6. HildyJ Silver badge
      Facepalm

      Re: "Def-Pro"

      Here across the pond, the pervasive school crowding solution is trailers which get towed in but never towed out.

      But my favorite example is our Smithsonian National Air and Space Museum which spent half a century in a World War One (not Two) Army surplus Quonset hut. And there it remained for 55 years.

  9. Anonymous Coward
    Anonymous Coward

    UID

    I work for yet another big startup having a 32 bit user ID throughout the system. Yes, tell me that "2 billion users would be a nice problem to have" while I browse through this arcane code that grants permanent user IDs to non-paying customers with burner e-mail accounts.

    1. bpfh

      Re: UID

      2^32 = covers 0 to 4 billion - unless you are using signed whereby you can count from negative 2 billion subscriptions to positive 2 billion subscriptions. Does not solve the overall problem, but may push it off a bit.

      1. swm Silver badge

        Re: UID

        "from negative 2 billion subscriptions to positive 2 billion subscriptions"

        A negative subscription is an interesting concept.

  10. Steve Channell
    Meh

    FAT fail

    File Allocation Table is terrible design for SSD devices because it requires that the first storage blocks (where the table is stored) are re-written over and over again reducing the life of the device, and is a fixed size irrespective of the size or number of the files .. but has the single advantage of being simple (and standard - copied from CP/M). Things would be different had MS licenced the NTFS format or Unix i-node file-system been open source.. but we are where we are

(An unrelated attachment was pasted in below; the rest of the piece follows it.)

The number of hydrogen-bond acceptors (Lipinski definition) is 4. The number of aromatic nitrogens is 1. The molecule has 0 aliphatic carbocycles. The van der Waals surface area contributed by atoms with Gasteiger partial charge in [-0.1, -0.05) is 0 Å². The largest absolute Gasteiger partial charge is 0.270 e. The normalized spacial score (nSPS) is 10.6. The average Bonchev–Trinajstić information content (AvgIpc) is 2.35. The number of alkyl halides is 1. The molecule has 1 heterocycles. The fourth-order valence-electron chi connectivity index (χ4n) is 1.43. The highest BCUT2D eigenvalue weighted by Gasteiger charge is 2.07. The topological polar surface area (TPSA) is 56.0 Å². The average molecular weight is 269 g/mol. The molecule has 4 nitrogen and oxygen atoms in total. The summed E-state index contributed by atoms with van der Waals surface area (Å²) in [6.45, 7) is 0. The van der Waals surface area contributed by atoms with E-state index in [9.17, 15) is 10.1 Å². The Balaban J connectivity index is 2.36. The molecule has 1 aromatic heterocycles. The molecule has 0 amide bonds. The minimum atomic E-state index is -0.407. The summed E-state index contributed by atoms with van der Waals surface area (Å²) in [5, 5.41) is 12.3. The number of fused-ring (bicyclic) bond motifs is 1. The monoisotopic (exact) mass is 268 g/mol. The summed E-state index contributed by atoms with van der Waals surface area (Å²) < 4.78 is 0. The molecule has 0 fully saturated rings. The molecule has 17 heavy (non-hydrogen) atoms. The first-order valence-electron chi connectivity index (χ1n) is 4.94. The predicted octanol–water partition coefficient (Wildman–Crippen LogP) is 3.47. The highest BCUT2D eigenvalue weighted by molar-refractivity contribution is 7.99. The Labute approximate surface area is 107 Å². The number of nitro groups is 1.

1. roytrubshaw
      Headmaster

      Re: FAT fail

      "File Allocation Table is terrible design for SSD devices because ...."

      It's a terrible design for discs too, causing unnecessary head movements, undue wear of the first few data tracks and so on and so forth.

      It's good for indexed tapes as you read the file-information first so you know where everything is.

      DECTape anyone? (I still have one or two in a box somewhere.)

      1. Peter Gathercole Silver badge

        Re: FAT fail

        I don't know that much about DECTape, other than it was a small reel block access tape device frequently mounted in the rack of a PDP-11, but I did use a DECTape II cartridge system, which was like a small QIC cartridge tape system.

        The one I used was attached to a PDP-11/34 using an RS422 or RS423 (can't remember which) synchronous serial interface, so was too slow and too small to make it good for anything at all!

      2. J. Cook Silver badge

        Re: FAT fail

        Until he got out of the retail and home-business computer repair industry, a buddy of mine did hard drive recoveries; Seems that a lot of WD blacks had a failure mode with the start of the drives becoming unreadable after a certain amount of time; he was able to recover them by have the recovery tool start at the end of the drive and work backwards.

    2. Peter Gathercole Silver badge

      Re: FAT fail

      It would not have helped to have the original UNIX UFS file system that was in use when DOS came out. In that, the first portion of the disk was allocated to a superblock and the fixed at formatting time i-node table, both of which would have been regularly written to.

      It was only with the advent of the Berkley Fast Filesystem (and the derivative filesystems) that the i-nodes and block allocation map were scattered throughout the filesystem. And even then, once they were in place, they did not move, and the block allocation maps would be written to very frequently.